Bosnia-Herzegovina, whose population has shrunk by a quarter in less than three decades, is using the exodus of its citizens to boost coffers.
While countries including the U.S. have a renunciation fee, the share of people leaving this Balkan nation is much greater. Since 2000, more than 82,000 have handed back their passports.
The government gets as much as 800 marka ($462) from everyone who does so. With only three bilateral deals on dual citizenship with other states, Bosnia gets between 1.2 million marka and 1.5 million marka a year from the fee, Ministry of Civil Affairs data show.
Among the former Yugoslav republics, Bosnia was hurt the most during the bloody Balkan wars. The death toll exceeded 100,000. The latest census showed that 3.5 million live in Bosnia, down from about 4.4 million before the war. Yet more people have left since the census, bringing down the population to 3.3 million now, according to the Union for Sustainable Return and Integrations, a Sarajevo-based organization that tracks the outflow.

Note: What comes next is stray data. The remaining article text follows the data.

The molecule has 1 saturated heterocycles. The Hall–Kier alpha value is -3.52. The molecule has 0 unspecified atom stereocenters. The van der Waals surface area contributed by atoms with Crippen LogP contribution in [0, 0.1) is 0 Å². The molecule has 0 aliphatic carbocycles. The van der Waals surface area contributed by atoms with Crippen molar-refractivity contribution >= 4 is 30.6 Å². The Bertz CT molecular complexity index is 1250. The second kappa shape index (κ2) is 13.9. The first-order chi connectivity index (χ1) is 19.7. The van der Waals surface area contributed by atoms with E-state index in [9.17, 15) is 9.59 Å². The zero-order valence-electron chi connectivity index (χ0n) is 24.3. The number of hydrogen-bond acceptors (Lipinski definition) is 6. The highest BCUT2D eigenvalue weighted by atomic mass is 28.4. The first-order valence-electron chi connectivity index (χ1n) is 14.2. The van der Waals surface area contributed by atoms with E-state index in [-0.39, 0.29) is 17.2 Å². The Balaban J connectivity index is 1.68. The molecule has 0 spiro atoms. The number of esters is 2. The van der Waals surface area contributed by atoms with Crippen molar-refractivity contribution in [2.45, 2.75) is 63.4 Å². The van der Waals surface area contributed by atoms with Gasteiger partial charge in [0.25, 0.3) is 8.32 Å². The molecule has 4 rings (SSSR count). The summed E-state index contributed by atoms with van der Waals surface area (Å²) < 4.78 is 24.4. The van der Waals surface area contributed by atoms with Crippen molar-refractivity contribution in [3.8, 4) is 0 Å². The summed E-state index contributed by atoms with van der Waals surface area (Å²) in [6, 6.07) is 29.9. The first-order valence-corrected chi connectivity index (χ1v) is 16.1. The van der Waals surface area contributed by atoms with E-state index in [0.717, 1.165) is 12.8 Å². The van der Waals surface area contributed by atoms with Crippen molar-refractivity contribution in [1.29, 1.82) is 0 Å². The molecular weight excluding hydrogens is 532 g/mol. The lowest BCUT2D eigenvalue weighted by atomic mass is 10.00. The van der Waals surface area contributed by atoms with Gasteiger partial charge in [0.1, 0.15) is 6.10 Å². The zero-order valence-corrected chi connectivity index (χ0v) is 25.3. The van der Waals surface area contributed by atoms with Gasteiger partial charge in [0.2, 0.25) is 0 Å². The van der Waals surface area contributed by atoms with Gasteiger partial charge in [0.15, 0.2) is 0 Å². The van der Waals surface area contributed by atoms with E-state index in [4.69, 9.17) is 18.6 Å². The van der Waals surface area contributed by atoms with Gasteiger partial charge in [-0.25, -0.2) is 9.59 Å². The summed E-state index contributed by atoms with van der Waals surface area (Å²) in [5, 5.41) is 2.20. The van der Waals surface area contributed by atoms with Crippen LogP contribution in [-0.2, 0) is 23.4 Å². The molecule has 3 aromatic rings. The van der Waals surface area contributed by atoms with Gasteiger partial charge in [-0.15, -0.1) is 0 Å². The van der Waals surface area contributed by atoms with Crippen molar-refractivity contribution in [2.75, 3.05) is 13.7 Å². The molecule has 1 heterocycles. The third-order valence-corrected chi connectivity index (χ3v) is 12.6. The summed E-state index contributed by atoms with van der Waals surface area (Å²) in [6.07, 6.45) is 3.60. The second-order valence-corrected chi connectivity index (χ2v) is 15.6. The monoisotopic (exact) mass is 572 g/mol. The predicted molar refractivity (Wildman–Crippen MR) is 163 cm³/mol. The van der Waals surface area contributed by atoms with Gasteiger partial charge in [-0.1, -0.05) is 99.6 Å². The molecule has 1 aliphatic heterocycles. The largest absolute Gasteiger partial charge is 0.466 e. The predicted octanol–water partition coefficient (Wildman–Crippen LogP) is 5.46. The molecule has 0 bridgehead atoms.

“The worst part is that those leaving in recent years for a better life are the most employable, younger generations,” said Mirhunisa Zukic, the Union’s president. “That’s devastating for a small country like ours.”